I found the article related to my last post https://techcommunity.microsoft.com/t5/exchange-team-blog/introducing-mta-sts-for-exchange-online/ba-p/3106386
Bottom section about implementation:


We try to respect RFCs to the best of our abilities. The goal is to achieve the best interoperability possible. In a small number of scenarios, there may be unexpected behavior, and we’ll do our best to document that behavior.

For example, one difference in behavior involves CNAME records and MX records. Having a CNAME record for an MX record doesn’t comply with the SMTP RFC, but in the interest of successfully sending the email of our customers, we currently resolve CNAMEs to the servers that they point to for message deliveries. For MTA-STS, we’ve taken a stricter approach to supporting the RFC. We do not support CNAMEs when MTA-STS is used. If a domain uses a CNAME and follows the MTA-STS RFC, that domain will fail our MTA-STS checks, and will not receive emails from us. However, it’s possible for a domain to include the final server in their MTA-STS policy and pass our MTA-STS checks, even though that would not strictly follow the MTA-STS RFC.

We had a client a while back that had issues with the CNAME so we resolved it by changing them all to an A record.

Hope this helps if you ever arrive to this problem.

Interesting, I’ll have a deeper look and may adjust again. From a quick glance, I’m not entirely sure this fits for my use case, as my actual MX servers have A records for mail.${DOM}, it’s only the mta-sts.${DOM} that is a CNAME to point to the policy file. It seems like they are suggesting they don’t follow CNAME for the MX record. I’ll have a closer look soon, thanks for the information!

Ah, from the RFC:

Policies fetched via HTTPS are only valid if the HTTP response code is 200 (OK). HTTP 3xx redirects MUST NOT be followed, and HTTP caching (as specified in [RFC7234]) MUST NOT be used.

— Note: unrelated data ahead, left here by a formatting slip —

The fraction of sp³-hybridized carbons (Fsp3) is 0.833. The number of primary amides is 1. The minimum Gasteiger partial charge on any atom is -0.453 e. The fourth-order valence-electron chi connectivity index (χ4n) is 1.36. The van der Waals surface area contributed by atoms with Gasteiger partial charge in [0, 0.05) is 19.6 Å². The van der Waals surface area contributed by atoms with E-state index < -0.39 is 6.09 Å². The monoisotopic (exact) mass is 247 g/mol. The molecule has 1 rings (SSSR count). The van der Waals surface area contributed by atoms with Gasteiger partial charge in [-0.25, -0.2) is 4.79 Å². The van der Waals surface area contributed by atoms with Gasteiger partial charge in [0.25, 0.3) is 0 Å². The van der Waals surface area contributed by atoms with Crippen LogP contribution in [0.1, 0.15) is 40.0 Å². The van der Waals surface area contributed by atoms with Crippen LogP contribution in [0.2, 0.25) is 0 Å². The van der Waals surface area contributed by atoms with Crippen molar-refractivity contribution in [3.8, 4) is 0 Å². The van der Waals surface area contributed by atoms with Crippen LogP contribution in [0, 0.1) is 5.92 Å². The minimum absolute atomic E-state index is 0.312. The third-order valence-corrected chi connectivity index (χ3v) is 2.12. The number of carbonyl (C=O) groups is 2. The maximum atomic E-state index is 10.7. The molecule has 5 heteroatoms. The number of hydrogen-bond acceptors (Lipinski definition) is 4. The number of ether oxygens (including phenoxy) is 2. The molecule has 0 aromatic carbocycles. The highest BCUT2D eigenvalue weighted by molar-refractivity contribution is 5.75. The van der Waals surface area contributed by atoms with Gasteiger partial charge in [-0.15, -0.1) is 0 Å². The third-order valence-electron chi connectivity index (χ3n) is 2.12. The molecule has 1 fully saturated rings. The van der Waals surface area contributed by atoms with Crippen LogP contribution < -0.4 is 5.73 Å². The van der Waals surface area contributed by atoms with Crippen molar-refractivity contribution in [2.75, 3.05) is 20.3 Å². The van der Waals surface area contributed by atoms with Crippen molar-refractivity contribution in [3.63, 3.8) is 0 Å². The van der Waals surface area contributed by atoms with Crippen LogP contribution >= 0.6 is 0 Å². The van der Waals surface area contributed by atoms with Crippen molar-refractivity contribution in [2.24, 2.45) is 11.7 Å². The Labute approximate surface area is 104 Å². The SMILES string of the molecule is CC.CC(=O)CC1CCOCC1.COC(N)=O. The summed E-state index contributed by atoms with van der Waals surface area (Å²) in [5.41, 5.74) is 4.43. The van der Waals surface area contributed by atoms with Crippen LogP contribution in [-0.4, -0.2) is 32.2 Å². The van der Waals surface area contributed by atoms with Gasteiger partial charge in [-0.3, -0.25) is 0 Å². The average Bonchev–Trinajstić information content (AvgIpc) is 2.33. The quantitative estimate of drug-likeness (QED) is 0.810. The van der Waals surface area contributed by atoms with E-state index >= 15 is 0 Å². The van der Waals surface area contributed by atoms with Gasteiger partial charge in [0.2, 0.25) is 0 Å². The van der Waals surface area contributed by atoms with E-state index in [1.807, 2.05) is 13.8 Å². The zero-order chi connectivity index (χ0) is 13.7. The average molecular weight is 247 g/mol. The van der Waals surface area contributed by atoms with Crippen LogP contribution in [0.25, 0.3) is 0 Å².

I guess I need to to take another stab at it after all :woozy_face:
Edit: Or maybe not? Just checked and Firefox’s console shows a 200 OK for the CNAME. Hmm, now I’ve got myself all wishy washy haha

If it’s working for you, I wouldn’t bother with it.
This is something that came about few years back because Micro$oft considered the MX record with mail.mydomain.tld as a CNAME over the actual mail server name. They could have fixed that issue on their end by now. We just haven’t changed anything since then and left it alone.

i may also just be entirely over-thinking it at the moment. After checking a different domain, mailhardener.com says everything is ok, whereas mxtoolbox.com complains about the certificate – it shows the cert for the default server, but in a browser the proper domain’s cert is served. Who knows how long either of them cache things, I’ll try and do some testing to see what shows up as an issue because now I’m just too curious.

Edit: Yeah, I think I will just default to adding ServerAlias mta-sts.${DOM} to my Apache directives, as including it makes mxtoolbox see the proper cert, and that was the only thing it was complaining about after deeper inspection.